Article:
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yeah, avoid discussing an area of the world where cycling is an important part of society. Where it is normal to use a bike to get around. Where motorists respect cyclists.

The helmet issue is really just a red herring. The point is the lack of common sense in addressing certain transportation issues.


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Old 05-19-08, 08:31 PM   #17
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Also it is a well known fact that when Americans fall off a bike they fall on their heads, why this should be we do not know. God gave us each an ass, he appears to have given many Americans more than one ass and yet they do not use them, you have to wonder why.
I usually land on my chest or shoulder, depending on whether I flipped while going over the front wheel.
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Old 05-19-08, 08:40 PM   #18
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Kind of apples and oranges. Culture, rules, history, distance of trips, etc.
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Old 05-19-08, 08:52 PM   #19
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Would a factor in the crashes be the type of frame the Dutch use? I see quite a few pics of them on what we would call "women's bikes", which are great for utility cycling. I'm wondering if the type of frame allows the Dutch to avoid falling head first when they go down?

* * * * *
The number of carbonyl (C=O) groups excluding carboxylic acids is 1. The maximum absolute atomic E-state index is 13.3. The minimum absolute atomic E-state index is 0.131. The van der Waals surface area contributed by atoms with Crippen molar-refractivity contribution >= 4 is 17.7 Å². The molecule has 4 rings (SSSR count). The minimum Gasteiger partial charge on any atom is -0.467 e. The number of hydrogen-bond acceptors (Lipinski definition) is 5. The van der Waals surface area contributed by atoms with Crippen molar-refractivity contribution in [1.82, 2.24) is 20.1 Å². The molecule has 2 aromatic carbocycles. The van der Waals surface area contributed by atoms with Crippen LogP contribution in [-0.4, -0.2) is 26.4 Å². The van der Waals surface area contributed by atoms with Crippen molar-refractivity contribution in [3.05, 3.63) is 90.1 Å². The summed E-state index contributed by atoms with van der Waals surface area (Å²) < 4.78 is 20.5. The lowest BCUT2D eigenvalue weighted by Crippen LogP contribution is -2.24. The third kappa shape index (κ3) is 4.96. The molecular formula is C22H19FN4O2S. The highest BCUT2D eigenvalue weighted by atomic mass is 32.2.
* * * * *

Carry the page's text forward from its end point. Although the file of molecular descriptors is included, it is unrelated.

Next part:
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Old 05-19-08, 09:03 PM   #20
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I usually land on my chest or shoulder, depending on whether I flipped while going over the front wheel.
Looks like the both the shoulder and the chest/back/pelvis (trunk) injury areas are more frequent than head injuries in collisions between bikes and cars in BC.

The legs gets it the most though (followed by the arm)

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Old 05-19-08, 09:10 PM   #21
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Looks like the both the shoulder and the chest/back/pelvis (trunk) injury areas are more frequent than head injuries in collisions between bikes and cars in BC.
I only collide with the ground, usually solo.
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Old 05-19-08, 09:33 PM   #22
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Hmmm, if you add the percentages cumulatively from my crash last Saturday, it came up to 58.8%
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Old 05-19-08, 09:43 PM   #23
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I'm ok if I damage my shin, arm, etc. I'd rather keep my brain in good condition so I can destroy it from within.
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Old 05-19-08, 09:44 PM   #24
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Tom do you feel 58% hurt?
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Old 05-19-08, 09:50 PM   #25
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the issue is in holland the only time bikes and cars meet are in areas where there is SO much congestion or Road furnature that cars CANNOT go faster then a bicycle. and speeding is a VERY serious penalty has my credit card noticed when i got a $300 ticket for 65Kph in a 55KPH in Utrect. In the states the police dont really consider ticketing until your are 10 mph over the speed limit. So i thought that 65KPH in a 55 kph would be fine. since that is really only 5 MPH over the limit.